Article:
If a Republican in Washington said the sky was gray a Democrat would say it was blue. If a Democrat said the clouds were white a Republican would say they were red.
Never agree with the opposition — the hell with bipartisanship for the betterment of America. “Preserve the party” at all costs is the modern battle cry in Washington, DC, as well as most state capitals around the nation.
David Platt, of Hollywood, FL, summarized it very well in his recent letter to The Miami Herald Reader’s Forum. Mr. Platt, while writing about the potential opening in the U.S. Supreme Court, quoted Sen. Jon Kyl, R-AZ, as saying that he, the senator, “isn’t ruling out a GOP filibuster,” and stated “that the Republicans are already saying ‘no’ without even knowing what they are saying ‘no’ to.”
Every conservative president has nominated a conservative to fill a Supreme Court vacancy. Every liberal president has nominated a liberal to fill a vacancy. The secret is to see how close you must come to the middle of the road in political ideology to obtain the votes needed to approve the nomination and still remain close to the political principles of the president.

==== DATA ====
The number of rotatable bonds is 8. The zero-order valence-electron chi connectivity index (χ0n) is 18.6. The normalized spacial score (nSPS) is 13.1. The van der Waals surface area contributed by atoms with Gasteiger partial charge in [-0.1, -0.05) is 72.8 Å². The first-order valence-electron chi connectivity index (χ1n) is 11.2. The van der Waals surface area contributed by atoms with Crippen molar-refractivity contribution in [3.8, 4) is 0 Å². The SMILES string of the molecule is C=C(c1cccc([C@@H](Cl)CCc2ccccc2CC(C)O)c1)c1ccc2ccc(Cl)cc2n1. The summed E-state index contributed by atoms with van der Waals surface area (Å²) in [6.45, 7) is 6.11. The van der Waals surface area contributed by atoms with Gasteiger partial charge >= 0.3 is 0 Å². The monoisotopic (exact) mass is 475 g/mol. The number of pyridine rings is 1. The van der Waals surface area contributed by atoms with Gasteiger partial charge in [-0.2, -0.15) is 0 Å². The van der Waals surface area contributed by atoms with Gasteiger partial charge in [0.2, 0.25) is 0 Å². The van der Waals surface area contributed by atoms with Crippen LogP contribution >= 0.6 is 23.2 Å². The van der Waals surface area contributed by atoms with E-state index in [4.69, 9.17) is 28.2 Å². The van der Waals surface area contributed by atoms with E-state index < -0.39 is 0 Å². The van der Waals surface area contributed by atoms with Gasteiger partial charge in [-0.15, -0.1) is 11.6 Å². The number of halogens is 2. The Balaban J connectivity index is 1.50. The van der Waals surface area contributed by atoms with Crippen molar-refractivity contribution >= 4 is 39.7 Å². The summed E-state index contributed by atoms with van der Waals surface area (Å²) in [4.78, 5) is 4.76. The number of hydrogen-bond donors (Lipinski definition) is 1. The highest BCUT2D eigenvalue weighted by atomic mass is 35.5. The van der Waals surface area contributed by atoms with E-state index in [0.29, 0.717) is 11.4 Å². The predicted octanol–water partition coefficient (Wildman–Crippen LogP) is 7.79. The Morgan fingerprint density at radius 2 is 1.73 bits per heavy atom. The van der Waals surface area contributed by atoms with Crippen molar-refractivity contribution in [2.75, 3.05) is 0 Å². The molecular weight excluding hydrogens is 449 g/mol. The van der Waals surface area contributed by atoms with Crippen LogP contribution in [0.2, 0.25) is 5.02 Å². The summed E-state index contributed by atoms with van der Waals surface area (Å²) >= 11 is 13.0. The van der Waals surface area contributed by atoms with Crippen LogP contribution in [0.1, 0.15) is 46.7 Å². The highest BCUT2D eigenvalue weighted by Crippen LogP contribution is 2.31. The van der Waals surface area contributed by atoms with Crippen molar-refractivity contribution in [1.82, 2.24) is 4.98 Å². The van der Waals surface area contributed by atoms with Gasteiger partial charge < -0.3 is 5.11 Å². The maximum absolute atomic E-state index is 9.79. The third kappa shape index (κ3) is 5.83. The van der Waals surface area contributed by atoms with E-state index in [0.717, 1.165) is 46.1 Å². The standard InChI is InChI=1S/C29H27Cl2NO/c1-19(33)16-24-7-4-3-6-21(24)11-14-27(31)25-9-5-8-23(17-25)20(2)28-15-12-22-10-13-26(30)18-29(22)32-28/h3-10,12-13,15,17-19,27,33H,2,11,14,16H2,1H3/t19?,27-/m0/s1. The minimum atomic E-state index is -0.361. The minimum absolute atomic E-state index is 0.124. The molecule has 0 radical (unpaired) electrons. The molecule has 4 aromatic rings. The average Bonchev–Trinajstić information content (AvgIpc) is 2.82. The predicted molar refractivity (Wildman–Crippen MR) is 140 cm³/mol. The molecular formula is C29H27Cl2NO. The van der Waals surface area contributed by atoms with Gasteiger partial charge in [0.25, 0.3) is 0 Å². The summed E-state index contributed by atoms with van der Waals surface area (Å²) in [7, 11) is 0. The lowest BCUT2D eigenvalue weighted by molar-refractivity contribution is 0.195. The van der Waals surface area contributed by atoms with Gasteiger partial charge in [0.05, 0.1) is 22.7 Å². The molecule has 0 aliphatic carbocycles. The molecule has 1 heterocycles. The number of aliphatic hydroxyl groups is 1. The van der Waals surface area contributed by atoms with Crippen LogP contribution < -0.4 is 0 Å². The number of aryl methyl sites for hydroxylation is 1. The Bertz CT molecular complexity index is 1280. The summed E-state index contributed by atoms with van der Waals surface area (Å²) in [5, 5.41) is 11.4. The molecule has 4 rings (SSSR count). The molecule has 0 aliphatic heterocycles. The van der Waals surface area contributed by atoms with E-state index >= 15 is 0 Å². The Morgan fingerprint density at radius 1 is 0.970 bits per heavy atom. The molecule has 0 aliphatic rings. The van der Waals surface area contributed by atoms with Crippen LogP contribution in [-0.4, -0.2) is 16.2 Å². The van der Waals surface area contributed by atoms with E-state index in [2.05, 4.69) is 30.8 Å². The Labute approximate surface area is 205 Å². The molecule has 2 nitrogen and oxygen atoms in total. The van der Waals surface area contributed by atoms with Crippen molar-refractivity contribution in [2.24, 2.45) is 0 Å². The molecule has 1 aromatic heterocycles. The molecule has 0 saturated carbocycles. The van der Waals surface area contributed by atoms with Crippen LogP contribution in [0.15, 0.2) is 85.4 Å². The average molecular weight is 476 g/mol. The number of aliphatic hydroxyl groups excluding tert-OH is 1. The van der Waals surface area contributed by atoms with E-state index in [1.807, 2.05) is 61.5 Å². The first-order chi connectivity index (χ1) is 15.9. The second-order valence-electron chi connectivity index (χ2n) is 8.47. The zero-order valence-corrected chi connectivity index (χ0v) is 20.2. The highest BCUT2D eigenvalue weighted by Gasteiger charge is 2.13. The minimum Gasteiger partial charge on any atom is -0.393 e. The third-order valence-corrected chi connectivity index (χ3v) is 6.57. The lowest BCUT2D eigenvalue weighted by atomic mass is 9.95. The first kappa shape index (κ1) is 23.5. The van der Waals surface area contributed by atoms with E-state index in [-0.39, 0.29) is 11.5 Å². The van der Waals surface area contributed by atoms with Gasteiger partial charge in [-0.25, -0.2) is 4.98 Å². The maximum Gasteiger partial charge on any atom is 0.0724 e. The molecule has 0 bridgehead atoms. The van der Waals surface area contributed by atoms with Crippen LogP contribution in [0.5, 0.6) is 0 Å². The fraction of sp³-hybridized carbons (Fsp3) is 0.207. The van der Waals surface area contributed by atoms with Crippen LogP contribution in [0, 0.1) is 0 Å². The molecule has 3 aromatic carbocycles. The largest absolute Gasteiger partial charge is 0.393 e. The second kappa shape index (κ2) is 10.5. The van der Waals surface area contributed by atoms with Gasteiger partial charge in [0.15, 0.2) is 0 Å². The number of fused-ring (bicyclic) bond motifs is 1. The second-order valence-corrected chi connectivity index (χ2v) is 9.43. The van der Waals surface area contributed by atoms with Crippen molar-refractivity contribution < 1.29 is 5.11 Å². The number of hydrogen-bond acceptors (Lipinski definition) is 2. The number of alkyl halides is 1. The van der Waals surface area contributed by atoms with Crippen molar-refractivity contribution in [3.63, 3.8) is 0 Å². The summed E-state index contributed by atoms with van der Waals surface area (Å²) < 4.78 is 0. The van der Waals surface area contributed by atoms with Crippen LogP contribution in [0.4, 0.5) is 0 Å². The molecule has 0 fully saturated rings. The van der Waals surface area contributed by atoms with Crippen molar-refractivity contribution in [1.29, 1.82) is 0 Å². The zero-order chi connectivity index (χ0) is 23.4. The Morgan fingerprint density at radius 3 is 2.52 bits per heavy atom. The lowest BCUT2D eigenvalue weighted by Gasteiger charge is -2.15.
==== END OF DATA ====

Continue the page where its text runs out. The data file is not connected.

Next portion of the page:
Justice John Paul Stevens, the leading liberal on the U.S. Supreme Court, has announced that he intends to retire in late June when the court has completed its term. He hopes that the president will appoint his replacement, and the Senate will confirm the nomination in order that the court can continue its agenda in the fall with a full bench.
President Obama has stated that he knows he cannot replace Justice Stevens’ experience or wisdom. However, he will seek someone who has similar qualities: an independent mind, a record of excellence and integrity, a fierce dedication to the law and a keen understanding of how the law affects the daily lives of the American people.
Democrats want the process to begin before the fall elections where it is inevitable that Republicans will increase their numbers and be able to put up a bigger fight, apparently, according to Sen. Kyl, against whomever the president nominates. According to the senator, the use of a filibuster is very possible.
Unfortunately, this is the way of politics. Push to reduce the power of those in office so the “out-of-power” party can regain control. This works for the politician who is attempting to retain his or her job in Washington. Unfortunately, it doesn’t work for the benefit of the American citizen.
I don’t know the answer. However I can make one observation. Basically, we embarrassingly suck up to politicians. We treat them like kings and queens. We heap praise, upon praise on our elected officials until they begin to think that they are in fact superior to us.
Once they have reached this exalted level of thinking, they feel they are invincible and can do no wrong. Self-gratification over service to the community becomes their way of life. Some served so long in the Congress that they have forgotten what it is like on the outside.
Perhaps we could start the process of taking back control of our government by treating elected officials as mortals, just like you and me.
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